High-school buddies move into the tough world of the late ’60s in a weakly plotted debut.
Director-screenwriter Levinson returns to Baltimore, the scene of three of his more successful efforts, Diner, Avalon, and Tin Men. As in those films, Levinson remains fascinated with life’s passages, but as a novelist, he fails to bring these moments to poignant life. The narrative shifts clumsily from Bobby Shine’s first-person story to third-person tales from Bobby’s pals. Bobby faces life after high school with some success: he becomes a promising TV director and begins a relationship with his girlfriend Annie. But Annie’s brother Neil reveals a self-destructive streak, letting himself be drafted, then going AWOL. Similarly, drug-dependent friend Ben curdles as his marriage collapses. High-school high jinks remain the order of the day at the local diner, where the guys, joined by immature pals Turko and Eggy, meet to spin tiresome tales of the past that seem like Diner leftovers. There are occasional flashes: when Ben stomps out of his father-in-law’s car dealership, refusing to work there, the moment has the feeling of a good take. But too often Levinson writes flat, even banal prose, as when Bobby observes, “Like tears, laughter often comes when you least expect it.” He never reaches any depth in exploring the changes the war in Vietnam brings to his characters’ world—passages about the conflict read like wedged-in exposition. And even though Levinson, through Bobby, makes the point that accidents shape destiny, the events pushing the narrative forward still seem forced, particularly a riot involving blacks in downtown Baltimore. The closing of the diner at the end recalls Larry McMurtry’s The Last Picture Show, still the benchmark for this sort of coming-of-age tale.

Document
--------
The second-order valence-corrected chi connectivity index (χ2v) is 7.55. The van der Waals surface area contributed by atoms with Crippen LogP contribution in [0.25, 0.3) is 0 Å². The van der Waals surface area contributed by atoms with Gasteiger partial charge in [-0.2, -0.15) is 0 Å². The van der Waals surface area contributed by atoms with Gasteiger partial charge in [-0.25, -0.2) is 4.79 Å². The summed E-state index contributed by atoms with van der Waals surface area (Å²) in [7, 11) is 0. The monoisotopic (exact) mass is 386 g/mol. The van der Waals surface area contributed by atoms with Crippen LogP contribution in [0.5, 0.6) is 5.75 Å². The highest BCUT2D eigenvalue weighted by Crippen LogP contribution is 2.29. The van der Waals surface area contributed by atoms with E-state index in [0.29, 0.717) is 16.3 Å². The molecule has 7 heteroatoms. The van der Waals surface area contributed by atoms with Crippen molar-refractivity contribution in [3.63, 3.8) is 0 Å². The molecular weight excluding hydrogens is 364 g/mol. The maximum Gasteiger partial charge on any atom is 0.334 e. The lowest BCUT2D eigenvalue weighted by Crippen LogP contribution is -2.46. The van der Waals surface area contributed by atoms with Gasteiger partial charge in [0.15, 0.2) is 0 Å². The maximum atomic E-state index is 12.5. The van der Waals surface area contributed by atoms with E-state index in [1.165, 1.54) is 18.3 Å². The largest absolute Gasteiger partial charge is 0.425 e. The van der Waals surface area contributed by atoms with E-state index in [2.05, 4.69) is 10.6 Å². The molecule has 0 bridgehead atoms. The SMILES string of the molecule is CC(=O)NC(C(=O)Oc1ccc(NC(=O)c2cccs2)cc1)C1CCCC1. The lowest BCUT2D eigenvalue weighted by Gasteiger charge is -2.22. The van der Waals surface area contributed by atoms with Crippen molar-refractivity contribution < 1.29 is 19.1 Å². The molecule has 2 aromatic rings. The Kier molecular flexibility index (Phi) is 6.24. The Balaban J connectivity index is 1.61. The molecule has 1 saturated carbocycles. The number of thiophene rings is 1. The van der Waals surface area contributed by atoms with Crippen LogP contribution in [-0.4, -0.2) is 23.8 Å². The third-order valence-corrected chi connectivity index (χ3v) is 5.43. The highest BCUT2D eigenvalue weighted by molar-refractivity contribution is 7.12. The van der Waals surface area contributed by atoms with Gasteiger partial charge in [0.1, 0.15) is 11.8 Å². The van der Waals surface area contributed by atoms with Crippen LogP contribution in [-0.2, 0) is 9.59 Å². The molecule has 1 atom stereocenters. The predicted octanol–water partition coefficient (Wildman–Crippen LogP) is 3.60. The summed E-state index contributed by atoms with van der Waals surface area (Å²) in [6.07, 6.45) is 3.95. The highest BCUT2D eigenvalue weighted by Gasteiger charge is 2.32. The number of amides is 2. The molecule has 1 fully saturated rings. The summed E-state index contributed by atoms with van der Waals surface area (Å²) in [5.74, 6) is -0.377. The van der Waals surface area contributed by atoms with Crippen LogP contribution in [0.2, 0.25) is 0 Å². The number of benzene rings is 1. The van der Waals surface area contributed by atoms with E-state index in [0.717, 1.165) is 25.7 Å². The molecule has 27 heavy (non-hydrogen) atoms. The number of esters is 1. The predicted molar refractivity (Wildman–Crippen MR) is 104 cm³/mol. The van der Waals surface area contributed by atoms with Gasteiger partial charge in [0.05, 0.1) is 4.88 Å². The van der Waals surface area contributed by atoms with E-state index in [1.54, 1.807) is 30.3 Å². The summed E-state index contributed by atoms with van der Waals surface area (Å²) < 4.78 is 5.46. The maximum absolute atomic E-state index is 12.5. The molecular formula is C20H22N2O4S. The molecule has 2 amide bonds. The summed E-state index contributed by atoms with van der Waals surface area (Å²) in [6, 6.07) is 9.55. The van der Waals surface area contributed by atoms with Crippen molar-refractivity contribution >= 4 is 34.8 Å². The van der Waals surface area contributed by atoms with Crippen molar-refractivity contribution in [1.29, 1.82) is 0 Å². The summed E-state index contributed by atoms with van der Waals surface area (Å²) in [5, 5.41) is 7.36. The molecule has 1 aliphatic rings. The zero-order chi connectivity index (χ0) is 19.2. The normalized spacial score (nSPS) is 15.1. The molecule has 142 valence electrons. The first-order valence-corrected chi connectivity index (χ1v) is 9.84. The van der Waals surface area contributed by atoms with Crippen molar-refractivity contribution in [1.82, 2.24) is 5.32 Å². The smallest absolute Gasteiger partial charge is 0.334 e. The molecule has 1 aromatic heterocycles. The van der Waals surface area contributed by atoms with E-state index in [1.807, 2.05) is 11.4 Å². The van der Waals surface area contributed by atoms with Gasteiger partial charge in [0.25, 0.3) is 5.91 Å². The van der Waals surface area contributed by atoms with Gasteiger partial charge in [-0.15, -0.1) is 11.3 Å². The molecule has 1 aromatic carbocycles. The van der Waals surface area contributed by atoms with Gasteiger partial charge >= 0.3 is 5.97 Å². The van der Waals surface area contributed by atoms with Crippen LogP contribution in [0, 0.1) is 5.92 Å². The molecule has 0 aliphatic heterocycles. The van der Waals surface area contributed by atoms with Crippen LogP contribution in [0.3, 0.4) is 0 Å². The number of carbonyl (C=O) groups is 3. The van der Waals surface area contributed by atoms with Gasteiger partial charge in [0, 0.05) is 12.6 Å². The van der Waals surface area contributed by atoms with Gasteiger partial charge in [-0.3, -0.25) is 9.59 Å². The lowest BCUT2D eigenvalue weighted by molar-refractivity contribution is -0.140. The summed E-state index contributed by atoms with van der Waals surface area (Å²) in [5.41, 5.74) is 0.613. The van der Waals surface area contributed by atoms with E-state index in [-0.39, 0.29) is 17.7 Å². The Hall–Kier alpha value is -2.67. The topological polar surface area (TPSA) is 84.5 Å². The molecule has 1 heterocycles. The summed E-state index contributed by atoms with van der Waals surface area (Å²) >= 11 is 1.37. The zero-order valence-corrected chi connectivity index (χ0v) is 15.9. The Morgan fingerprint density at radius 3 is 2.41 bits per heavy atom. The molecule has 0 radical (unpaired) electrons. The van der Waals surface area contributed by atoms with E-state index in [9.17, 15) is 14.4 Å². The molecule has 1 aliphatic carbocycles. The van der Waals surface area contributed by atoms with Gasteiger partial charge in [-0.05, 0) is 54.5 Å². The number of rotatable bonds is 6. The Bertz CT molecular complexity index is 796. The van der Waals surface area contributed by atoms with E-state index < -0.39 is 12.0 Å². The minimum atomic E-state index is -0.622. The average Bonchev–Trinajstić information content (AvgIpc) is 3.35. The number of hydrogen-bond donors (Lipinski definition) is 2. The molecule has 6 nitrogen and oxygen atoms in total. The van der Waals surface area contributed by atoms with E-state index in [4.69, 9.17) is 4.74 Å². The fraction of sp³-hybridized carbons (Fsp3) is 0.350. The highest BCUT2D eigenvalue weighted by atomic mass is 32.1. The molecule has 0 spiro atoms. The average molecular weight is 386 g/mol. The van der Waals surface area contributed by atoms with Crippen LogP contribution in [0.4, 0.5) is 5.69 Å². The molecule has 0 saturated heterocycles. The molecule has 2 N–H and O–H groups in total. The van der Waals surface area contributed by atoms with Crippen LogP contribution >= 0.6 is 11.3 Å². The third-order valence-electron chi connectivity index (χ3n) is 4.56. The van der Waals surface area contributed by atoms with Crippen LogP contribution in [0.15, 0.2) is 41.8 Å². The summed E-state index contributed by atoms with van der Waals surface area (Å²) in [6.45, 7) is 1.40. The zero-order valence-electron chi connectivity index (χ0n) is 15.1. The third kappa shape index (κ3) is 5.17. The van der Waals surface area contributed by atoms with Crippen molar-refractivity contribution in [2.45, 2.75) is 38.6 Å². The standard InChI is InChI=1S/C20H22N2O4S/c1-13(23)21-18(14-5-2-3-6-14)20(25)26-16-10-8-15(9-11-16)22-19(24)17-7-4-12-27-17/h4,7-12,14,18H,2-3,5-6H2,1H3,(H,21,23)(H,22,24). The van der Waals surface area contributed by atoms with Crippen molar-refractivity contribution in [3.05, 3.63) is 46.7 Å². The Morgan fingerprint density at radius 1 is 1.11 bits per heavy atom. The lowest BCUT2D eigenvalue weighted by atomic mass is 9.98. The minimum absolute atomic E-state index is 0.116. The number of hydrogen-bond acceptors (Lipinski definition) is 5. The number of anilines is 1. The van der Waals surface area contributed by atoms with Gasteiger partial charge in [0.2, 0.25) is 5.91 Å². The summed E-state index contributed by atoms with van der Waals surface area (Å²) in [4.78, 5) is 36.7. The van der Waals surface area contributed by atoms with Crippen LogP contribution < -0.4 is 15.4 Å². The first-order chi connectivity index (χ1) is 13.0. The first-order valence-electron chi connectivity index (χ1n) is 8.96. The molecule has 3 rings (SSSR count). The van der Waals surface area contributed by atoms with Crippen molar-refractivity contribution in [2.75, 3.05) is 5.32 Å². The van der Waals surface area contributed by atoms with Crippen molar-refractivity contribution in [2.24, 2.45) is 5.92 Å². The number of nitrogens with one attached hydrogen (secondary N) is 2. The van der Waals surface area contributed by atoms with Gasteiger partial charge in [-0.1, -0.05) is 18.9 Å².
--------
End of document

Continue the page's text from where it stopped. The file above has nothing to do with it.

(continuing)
The Baltimore that Levinson evoked so warmly on film eludes him on paper.